India, China hold commander-level talks on disengagement in eastern Ladakh

This is the fifth round of corps commander-level talks to diffuse escalating tension at the border

The corps commander-level talks between India and China began at 11 am on Sunday | Representative Photo: PTI

Indian and Chinese military commanders will hold a fresh round of negotiations on Sunday (Aug 2) for ‘complete disengagement’ on friction points like Pangong Tso in eastern Ladakh.

The meeting scheduled to start at 11 am is currently underway at a designated meeting point in Moldo on the Chinese side of the Line of Actual Control. This is the fifth round of corps commander-level talks to diffuse escalating tension at the border. Besides withdrawal of forces and weapons from the rear bases of the two militaries, the key focus of this round is expected to be finalising a framework for total disengagement of troops from friction points.

India and China are engaged in a standoff near the Line of Actual Control since the deadly clash between soldiers of Indian and China at Galwan Valley on June 15, which left 20 Indian soldiers martyred.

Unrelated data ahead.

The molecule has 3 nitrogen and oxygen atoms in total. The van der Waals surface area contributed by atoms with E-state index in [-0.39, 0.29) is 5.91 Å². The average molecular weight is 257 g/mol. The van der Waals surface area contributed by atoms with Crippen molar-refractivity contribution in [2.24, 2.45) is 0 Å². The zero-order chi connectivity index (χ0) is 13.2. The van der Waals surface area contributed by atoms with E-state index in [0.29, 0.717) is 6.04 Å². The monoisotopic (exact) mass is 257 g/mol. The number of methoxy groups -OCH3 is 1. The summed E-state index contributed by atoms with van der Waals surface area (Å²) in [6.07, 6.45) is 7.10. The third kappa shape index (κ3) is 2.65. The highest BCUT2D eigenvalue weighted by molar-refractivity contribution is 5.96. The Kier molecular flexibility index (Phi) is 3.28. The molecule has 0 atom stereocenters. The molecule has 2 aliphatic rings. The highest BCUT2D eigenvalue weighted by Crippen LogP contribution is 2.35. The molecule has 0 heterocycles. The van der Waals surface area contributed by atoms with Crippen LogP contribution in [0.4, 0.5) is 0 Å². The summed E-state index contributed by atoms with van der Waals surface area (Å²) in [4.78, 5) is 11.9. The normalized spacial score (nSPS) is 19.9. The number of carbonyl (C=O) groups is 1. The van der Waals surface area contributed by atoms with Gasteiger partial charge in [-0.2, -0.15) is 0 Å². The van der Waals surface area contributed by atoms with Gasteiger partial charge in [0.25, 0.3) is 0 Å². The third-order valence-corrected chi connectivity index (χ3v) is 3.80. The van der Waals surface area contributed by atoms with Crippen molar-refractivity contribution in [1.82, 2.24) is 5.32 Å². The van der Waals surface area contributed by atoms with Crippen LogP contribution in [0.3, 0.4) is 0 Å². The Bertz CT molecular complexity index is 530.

The formal process of disengagement of troops began on July 6, a day after a nearly two-hour telephonic conversation between National Security Advisor Ajit Doval and Chinese Foreign Minister Wang Yi on ways to bring down tension in the area.

The Chinese military has already pulled back from the Galwan Valley and certain other friction points but the withdrawal of troops has not moved forward from Finger areas in Pangong Tso as demanded by India.

India has been insisting that China must withdraw its forces from areas between Finger Four and Eight. The mountain spurs in the area are referred to as Fingers.

Earlier on July 22, China deployed around 40,000 troops in the Eastern Ladakh hours after Defence Minister Rajnath Singh complimented the Indian Air Force for its rapid deployment of assets at forward locations in response to the border row with China.

On July 24, the two sides held another round of diplomatic talks on the border issue.
After the talks, the Ministry of External Affairs said both sides agreed that an early and complete disengagement of the troops along the LAC in accordance with bilateral agreement and protocols was essential for overall development of bilateral relations.

The sources said India conveyed a firm message to the Chinese side that it has to implement the disengagement process as agreed to during the four rounds of corps commander-level talks between the two militaries.

(With inputs from agencies)

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